Conflict & Justice

Toulouse siege day 2: Mohammed Merah killed while resisting arrest



French policemen and firefighters stand as members of the RAID special police forces unit are still laying siege to the apartment block where Mohamed Merah, the man suspected of a series of deadly shootings, was holed up, on March 22, 2012 in Toulouse, southwestern France.



PARIS, France — French murder suspect Mohammed Merah was "shot dead" while jumping from a window, after special forces stormed his Toulouse apartment following a 32-hour stand-off with police, France Info reported.

In the wake of his death, French President Nicolas Sarkozy said an inquiry was underway to determine whether Merah had any accomplices in the killing of seven people he claimed to have carried out as "revenge."

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News of Merah's death – at 11.27 a.m. local time – came shortly after a 10-minute exchange of heavy gunfire, in which 300 rounds were used.

Speaking at the scene immediately after the raid, French Interior Minister Claude Gueant told reporters that Merah died after jumping from a window, brandishing a gun "and shooting continuously."

The special force police squad responsible for the operation, RAID, did everything in its power to capture the suspect alive, according to prosecutor François Molin. Five officers were injured in the assault.

Molin told a press conference that when French forces stormed the apartment through the front door and a window, Merah burst out of the bathroom wearing a bulletproof vest and carrying several weapons. He fired on police at least 30 times, drawing return fire from officers who had orders to shoot only in self-defense.

Merah then ran back into the bathroom, where he jumped out of the window. He was shot in the head by a police sniper, Molin said.

A post-mortem will be carried out later today.

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Earlier in the morning, Gueant told French radio RTL that all contact with Merah had been terminated after negotiations broke down overnight.

In the final hours of the siege, Gueant said authorities had not known if Merah was still alive – after he said Wednesday night he would rather die than surrender, as he had initially planned. "The last conversation negotiators had with Merah was at 10:45 p.m. last night," Gueant said.

It is understood Merah, who had a large cache of weapons in his apartment, had fired two gunshots overnight Wednesday.

A series of heavy explosions were carried out by police at regular intervals throughout the night in an effort to wear down Merah, and force him to surrender, the French news channel BFMTV reported.

Gueant expressed surprise that the overnight explosions appeared to have no effect on Merah, who was described as having "a strong temperament."

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Merah had claimed responsibility for the murders of seven people, including three children at a Jewish school, in three separate shooting attacks in south-west France this month.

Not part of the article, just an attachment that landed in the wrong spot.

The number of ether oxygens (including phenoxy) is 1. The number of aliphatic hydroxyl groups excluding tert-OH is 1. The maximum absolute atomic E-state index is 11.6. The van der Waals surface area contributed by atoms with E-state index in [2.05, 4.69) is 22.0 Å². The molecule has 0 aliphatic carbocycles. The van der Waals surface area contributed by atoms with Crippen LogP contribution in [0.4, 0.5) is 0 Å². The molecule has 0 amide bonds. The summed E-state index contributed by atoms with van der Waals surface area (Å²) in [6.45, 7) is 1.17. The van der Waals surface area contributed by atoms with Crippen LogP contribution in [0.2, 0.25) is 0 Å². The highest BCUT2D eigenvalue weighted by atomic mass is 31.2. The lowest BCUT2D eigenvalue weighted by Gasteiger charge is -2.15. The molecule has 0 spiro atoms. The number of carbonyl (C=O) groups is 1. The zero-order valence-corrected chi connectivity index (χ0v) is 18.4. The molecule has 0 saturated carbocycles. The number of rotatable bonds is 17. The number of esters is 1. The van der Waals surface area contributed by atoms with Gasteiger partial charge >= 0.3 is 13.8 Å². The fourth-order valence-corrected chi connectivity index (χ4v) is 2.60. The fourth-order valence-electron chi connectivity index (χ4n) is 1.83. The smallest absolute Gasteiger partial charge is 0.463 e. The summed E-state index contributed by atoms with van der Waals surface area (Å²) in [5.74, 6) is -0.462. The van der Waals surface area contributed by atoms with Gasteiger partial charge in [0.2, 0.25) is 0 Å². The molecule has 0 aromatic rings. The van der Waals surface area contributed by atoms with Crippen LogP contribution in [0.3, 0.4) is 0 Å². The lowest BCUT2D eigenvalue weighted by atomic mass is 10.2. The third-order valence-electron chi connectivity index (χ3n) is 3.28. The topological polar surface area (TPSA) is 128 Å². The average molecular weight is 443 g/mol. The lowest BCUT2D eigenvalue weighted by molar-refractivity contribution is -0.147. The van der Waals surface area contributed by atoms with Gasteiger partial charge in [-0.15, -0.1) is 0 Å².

Merah said he belonged to Al Qaeda and was acting to "avenge Palestinian children" and protest at French military interventions overseas.

Paris Prosecutor François Molins revealed Wednesday that Merah had planned to kill again before he was tracked down by police. He said Merah claimed to have no regrets, "except not having more time to kill more people," and that he had boasted about bringing France "to its knees.'' 

President Sarkozy has pledged stricter prosecution of people visiting pro-terrorism websites or receiving terrorism training abroad, L'Express reported. Addressing the nation shortly after Merah's death, he said that users of sites "promoting extremist ideologies" or inciting "hatred and violence" would face legal punishment, as would French citizens traveling abroad to participate in "indoctrination training."

He also called on justice officials to investigate the propagation of fundamentalist ideology in prison, which is where Merah is thought to have become radicalized.

"The people of France must overcome their outrage," Sarkozy said. "Our Muslim compatriots have nothing to do with these acts of terrorism."

The Associated Press reported that Merah was on a list of known or suspected terrorists who were prohibited from flying to the United States, according to a US counterterrorism official. He had been on the list since 2010, according to the official, along with thousands of other suspected terrorists.

The Toulouse shootings are thought to be the first killings driven by radical Islamic motives in France, since the attacks on the World Trade Center and the Pentagon in September 2001 in the US.

Merah was a "homegrown" terrorist, in that he operated on his own and had a history of disaffection and delinquency. Such terrorism suspects are much harder to profile, said The New York Times.

Merah reportedly made two trips to Afghanistan and Pakistan and claimed to have trained with Al Qaeda in South Waziristan. While Pakistan's foreign ministry denied the claim, a senior commander from the Pakistani Taliban said many French citizens were in North Waziristan to train. The commander said, "Most of them have dual nationalities, and we don’t know to which country they moved from here," of the foreigners training in Pakistan.

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